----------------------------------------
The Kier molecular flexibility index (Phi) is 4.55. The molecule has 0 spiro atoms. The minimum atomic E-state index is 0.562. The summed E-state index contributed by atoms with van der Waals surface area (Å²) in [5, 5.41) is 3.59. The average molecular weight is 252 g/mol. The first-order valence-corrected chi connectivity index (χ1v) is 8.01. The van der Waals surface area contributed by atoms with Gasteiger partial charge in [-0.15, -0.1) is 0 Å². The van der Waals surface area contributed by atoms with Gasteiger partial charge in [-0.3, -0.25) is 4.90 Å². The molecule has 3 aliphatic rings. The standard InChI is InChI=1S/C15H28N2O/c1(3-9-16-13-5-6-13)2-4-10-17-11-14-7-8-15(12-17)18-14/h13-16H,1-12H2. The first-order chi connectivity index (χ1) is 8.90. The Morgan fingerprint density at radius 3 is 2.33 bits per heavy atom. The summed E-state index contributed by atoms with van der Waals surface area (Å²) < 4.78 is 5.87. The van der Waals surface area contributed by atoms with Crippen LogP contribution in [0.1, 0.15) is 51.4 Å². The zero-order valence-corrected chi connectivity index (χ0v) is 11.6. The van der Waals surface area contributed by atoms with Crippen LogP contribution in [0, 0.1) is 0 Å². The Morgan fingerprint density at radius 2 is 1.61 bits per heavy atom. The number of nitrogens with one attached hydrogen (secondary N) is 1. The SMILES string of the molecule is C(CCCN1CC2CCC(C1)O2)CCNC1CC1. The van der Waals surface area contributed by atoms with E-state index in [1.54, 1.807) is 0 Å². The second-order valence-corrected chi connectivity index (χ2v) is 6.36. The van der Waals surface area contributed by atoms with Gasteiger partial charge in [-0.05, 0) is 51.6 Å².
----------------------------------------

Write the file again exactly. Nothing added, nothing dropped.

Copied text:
The Kier molecular flexibility index (Phi) is 4.55. The molecule has 0 spiro atoms. The minimum atomic E-state index is 0.562. The summed E-state index contributed by atoms with van der Waals surface area (Å²) in [5, 5.41) is 3.59. The average molecular weight is 252 g/mol. The first-order valence-corrected chi connectivity index (χ1v) is 8.01. The van der Waals surface area contributed by atoms with Gasteiger partial charge in [-0.15, -0.1) is 0 Å². The van der Waals surface area contributed by atoms with Gasteiger partial charge in [-0.3, -0.25) is 4.90 Å². The molecule has 3 aliphatic rings. The standard InChI is InChI=1S/C15H28N2O/c1(3-9-16-13-5-6-13)2-4-10-17-11-14-7-8-15(12-17)18-14/h13-16H,1-12H2. The first-order chi connectivity index (χ1) is 8.90. The Morgan fingerprint density at radius 3 is 2.33 bits per heavy atom. The summed E-state index contributed by atoms with van der Waals surface area (Å²) < 4.78 is 5.87. The van der Waals surface area contributed by atoms with Crippen LogP contribution in [0.1, 0.15) is 51.4 Å². The zero-order valence-corrected chi connectivity index (χ0v) is 11.6. The van der Waals surface area contributed by atoms with Crippen LogP contribution in [0, 0.1) is 0 Å². The Morgan fingerprint density at radius 2 is 1.61 bits per heavy atom. The number of nitrogens with one attached hydrogen (secondary N) is 1. The SMILES string of the molecule is C(CCCN1CC2CCC(C1)O2)CCNC1CC1. The van der Waals surface area contributed by atoms with E-state index in [1.54, 1.807) is 0 Å². The second-order valence-corrected chi connectivity index (χ2v) is 6.36. The van der Waals surface area contributed by atoms with Gasteiger partial charge in [-0.05, 0) is 51.6 Å².